Boeing whistleblower Joshua Dean dies suddenly after claiming plane firm ignored shocking safety flaws

BOEING whistleblower Joshua Dean has died following a sudden illness, his family have confirmed.

Dean was an employee of Spirit AeroSystems who claimed he was fired after alerting people to the Boeing supplier’s negligence in the production of the 737 MAX.

The death of Joshua Dean comes as Boeing planes suffer numerous faults such as this pictured Alaska Airlines jet after a door panel was ripped out mid-flight

EPADean was a former quality auditor for Spirit AeroSystems who flagged alleged faults in the production line for Boeing[/caption]

The 45-year-old who worked as a quality auditor, flagged poor production standards at the Witchita, Kansas plant which allegedly saw defects ignored, per The Seattle Times.

In a Facebook post on Friday, Dean’s mother said that her son had contracted an MRSA infection causing pneumonia and a stroke.

She said that her son was “fighting for his life.”

Dean’s aunt Carol Parsons has since confirmed his death two weeks after he was declared to be in a critical condition despite having previously been in good health.

“It was brutal what he went through…heartbreaking,” she told the news outlet.

His sudden decline started when he had trouble breathing which saw him intubated and eventually put on an ECMO machine that takes over heart and lung function.

According to Parsons, Dean’s doctors were considering amputating both of his hands and feet.

His Lawyer Brian Knowles called his death a “loss to the aviation community and the flying public.”

Dean filed a complaint with the Federal Aviation Administration claiming “serious and gross misconduct by senior quality management of the 737 production line” at the Spirit plant.

The company then fired him in April 2023 and he claimed that this was a result of raising his concerns.

“I think they were sending out a message to anybody else. If you are too loud, we will silence you,” he told NPR in January.

“I’m not saying they don’t want you to go out there and inspect a job. You know, they do.

“But if you make too much trouble, you will get the Josh treatment. You will get what happened to me.”

He had also given a deposition in a lawsuit by Spirit shareholders.

“He possessed tremendous courage to stand up for what he felt was true and right and raised quality and safety issues,” Knowles told Al Jazeera.

“Aviation companies should encourage and incentivize those that do raise these concerns.

“Otherwise, safety and quality are truly not these companies’ top priorities.”

“This sudden loss is stunning news here at Spriti and for his loved ones,” a spokesperson for Spirit AeroSystems told the news outlet.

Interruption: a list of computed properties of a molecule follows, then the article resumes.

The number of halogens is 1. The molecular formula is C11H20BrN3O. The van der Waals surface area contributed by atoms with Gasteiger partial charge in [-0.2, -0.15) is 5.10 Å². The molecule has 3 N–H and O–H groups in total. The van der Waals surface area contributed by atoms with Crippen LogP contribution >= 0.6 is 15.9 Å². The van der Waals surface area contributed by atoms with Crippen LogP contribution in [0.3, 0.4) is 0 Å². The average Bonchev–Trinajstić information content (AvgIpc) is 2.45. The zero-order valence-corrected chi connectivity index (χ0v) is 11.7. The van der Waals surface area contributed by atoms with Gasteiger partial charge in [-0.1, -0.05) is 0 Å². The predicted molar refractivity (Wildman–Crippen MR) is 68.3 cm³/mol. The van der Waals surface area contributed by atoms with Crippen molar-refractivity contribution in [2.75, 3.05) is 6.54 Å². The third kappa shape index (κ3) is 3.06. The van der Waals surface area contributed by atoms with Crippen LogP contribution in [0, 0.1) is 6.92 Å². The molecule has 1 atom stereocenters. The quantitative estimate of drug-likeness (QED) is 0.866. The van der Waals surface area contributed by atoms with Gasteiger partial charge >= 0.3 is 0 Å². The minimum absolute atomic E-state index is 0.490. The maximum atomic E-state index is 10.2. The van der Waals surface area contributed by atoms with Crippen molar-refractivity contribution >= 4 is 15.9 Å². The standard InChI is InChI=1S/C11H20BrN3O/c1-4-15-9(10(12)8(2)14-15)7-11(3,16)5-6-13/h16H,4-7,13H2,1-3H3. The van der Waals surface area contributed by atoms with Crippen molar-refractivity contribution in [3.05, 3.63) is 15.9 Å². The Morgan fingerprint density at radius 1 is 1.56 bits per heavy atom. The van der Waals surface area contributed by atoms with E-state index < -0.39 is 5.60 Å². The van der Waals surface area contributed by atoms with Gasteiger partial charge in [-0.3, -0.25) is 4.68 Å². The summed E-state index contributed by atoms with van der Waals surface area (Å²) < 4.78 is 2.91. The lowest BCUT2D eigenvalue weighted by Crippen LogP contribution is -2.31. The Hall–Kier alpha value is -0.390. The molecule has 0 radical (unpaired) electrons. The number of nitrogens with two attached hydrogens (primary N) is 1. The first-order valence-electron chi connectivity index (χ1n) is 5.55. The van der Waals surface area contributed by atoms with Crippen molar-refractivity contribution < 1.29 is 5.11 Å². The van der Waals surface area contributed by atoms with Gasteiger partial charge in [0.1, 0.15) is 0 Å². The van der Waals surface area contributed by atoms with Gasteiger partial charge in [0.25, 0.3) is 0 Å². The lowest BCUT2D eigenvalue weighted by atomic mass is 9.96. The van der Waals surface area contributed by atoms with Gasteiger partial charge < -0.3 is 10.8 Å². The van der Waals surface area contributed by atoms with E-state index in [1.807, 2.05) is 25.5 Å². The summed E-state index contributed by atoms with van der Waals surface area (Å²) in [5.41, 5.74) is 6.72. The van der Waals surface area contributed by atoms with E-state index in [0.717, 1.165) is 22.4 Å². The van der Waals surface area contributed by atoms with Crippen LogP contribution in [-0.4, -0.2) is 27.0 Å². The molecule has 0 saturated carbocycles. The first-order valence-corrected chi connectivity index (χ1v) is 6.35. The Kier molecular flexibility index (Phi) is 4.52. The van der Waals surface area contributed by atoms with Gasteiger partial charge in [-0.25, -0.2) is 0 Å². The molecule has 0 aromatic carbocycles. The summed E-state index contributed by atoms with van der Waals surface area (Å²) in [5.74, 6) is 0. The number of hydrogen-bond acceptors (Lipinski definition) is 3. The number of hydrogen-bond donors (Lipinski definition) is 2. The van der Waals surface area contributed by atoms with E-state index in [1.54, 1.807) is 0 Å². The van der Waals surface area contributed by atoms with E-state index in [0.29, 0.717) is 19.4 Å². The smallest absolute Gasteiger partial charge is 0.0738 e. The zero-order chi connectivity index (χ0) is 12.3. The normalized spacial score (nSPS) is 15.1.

“Our thoughts are with Josh Dean’s family.”

The company is under immense pressure following a mid-flight fault that saw a door panel blow out of a 737 MAX 9 in January.


Boeing has faced scrutiny this year after a series of concerning malfunctions.

Here’s a list of some of the biggest incidents regarding the aircraft maker:

January 5 – An Alaska Airlines flight is forced to make an emergency landing after a window was ripped out mid-flight.
January 24 – A Delta flight loses its front tire during takeoff at the Hartsfield–Jackson Atlanta International Airport in Atlanta, Georgia.
March 7 – A wheel drops from a United Airlines flight heading to Japan during takeoff.
March 13 – A Boeing 777 is spotted leaking hydraulic fluid during takeoff for a United Airlines flight from Sydney, Australia to San Francisco, California.
March 14 – An American Airlines flight has to make an emergency landing after one of its tires blew out.
March 19 – The windscreen on a Boeing 737 cracks as an Alaskan Airlines flight makes its landing.
March 31 – A pilot on a United Airlines flight is forced to return to Frankfurt Airport after feces from the waste tank in one of the toilets overflowed, causing a foul smell in the cabin.
April 2 – An Alaska Airlines flight is forced to return to the airport after a faulty bathroom overflowed and sent water flowing down the cabin.
April 8 – A Southwest Airlines flight has to make an emergency landing in Denver, Colorado after the engine cover ripped off mid-flight.

Sprit was found to have installed the panel that caused the incident on the Alaska Airlines Flight 1282 sparking concerns about safety on Boeing planes.

Dean’s death comes less than two months after John Barnett, another Boeing whistleblower was found dead from an apparent self-inflicted gunshot wound.

The 62-year-old had worked for Boeing for 32 years before he retired in 2017.

At the time of his death, Barnett was giving evidence of alleged wrongdoing at Boeing to investigators working on a lawsuit against the company, according to a BBC report.

Barnett was found in his truck on March 9 in the parking lot of a hotel in South Carolina where he had been staying while completing his interviews with investigators.

While his death was ruled an apparent suicide “from a self-inflicted gunshot wound,” by the Charleston County Coroner’s Office, a police investigation into Barnett’s death is ongoing, per The Times.

Both Dean and Barnett were represented by the same law firm based in South Carolina.

“Whistleblowers are needed. They bring to light wrongdoing and corruption in the interests of society,” Knowles told the Times as he declined to speculate about the timing of the two deaths.

“It takes a lot of courage to stand up.

“It’s a difficult set of circumstances. Our thoughts now are with John’s family and Josh’s family.”

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ReutersSpirit AeroSystems has called Dean’s death ‘stunning news’[/caption]

NetflixBoeing whistleblower John Barnett was found dead in his truck just days after giving evidence in an investigation into Boeing’s safety standards[/caption]

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